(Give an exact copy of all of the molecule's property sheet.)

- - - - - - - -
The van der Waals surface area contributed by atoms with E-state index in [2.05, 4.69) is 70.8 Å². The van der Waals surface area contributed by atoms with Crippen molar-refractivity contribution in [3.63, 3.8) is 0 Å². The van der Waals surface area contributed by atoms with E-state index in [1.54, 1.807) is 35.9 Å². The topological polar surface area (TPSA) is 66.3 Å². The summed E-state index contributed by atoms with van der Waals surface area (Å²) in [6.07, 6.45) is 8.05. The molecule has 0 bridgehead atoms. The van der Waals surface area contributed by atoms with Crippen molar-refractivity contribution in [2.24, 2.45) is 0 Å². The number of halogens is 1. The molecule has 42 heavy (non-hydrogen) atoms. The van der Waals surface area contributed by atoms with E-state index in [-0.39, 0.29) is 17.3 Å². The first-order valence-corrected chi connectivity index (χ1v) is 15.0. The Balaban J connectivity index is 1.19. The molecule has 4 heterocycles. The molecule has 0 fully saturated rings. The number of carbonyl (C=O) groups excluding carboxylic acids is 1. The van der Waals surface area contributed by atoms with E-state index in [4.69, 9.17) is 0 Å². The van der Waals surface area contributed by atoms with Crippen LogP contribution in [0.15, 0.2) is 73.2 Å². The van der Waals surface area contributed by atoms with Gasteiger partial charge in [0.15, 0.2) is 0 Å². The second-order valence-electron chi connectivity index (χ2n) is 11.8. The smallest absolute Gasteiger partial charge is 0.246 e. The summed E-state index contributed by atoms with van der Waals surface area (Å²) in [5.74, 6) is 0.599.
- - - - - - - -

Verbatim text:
The van der Waals surface area contributed by atoms with E-state index in [2.05, 4.69) is 70.8 Å². The van der Waals surface area contributed by atoms with Crippen molar-refractivity contribution in [3.63, 3.8) is 0 Å². The van der Waals surface area contributed by atoms with E-state index in [1.54, 1.807) is 35.9 Å². The topological polar surface area (TPSA) is 66.3 Å². The summed E-state index contributed by atoms with van der Waals surface area (Å²) in [6.07, 6.45) is 8.05. The molecule has 0 bridgehead atoms. The van der Waals surface area contributed by atoms with Crippen molar-refractivity contribution in [2.24, 2.45) is 0 Å². The number of halogens is 1. The molecule has 42 heavy (non-hydrogen) atoms. The van der Waals surface area contributed by atoms with E-state index in [-0.39, 0.29) is 17.3 Å². The first-order valence-corrected chi connectivity index (χ1v) is 15.0. The Balaban J connectivity index is 1.19. The molecule has 4 heterocycles. The molecule has 0 fully saturated rings. The number of carbonyl (C=O) groups excluding carboxylic acids is 1. The van der Waals surface area contributed by atoms with E-state index in [4.69, 9.17) is 0 Å². The van der Waals surface area contributed by atoms with Crippen LogP contribution in [0.15, 0.2) is 73.2 Å². The van der Waals surface area contributed by atoms with Gasteiger partial charge in [0.15, 0.2) is 0 Å². The second-order valence-electron chi connectivity index (χ2n) is 11.8. The smallest absolute Gasteiger partial charge is 0.246 e. The summed E-state index contributed by atoms with van der Waals surface area (Å²) in [5.74, 6) is 0.599.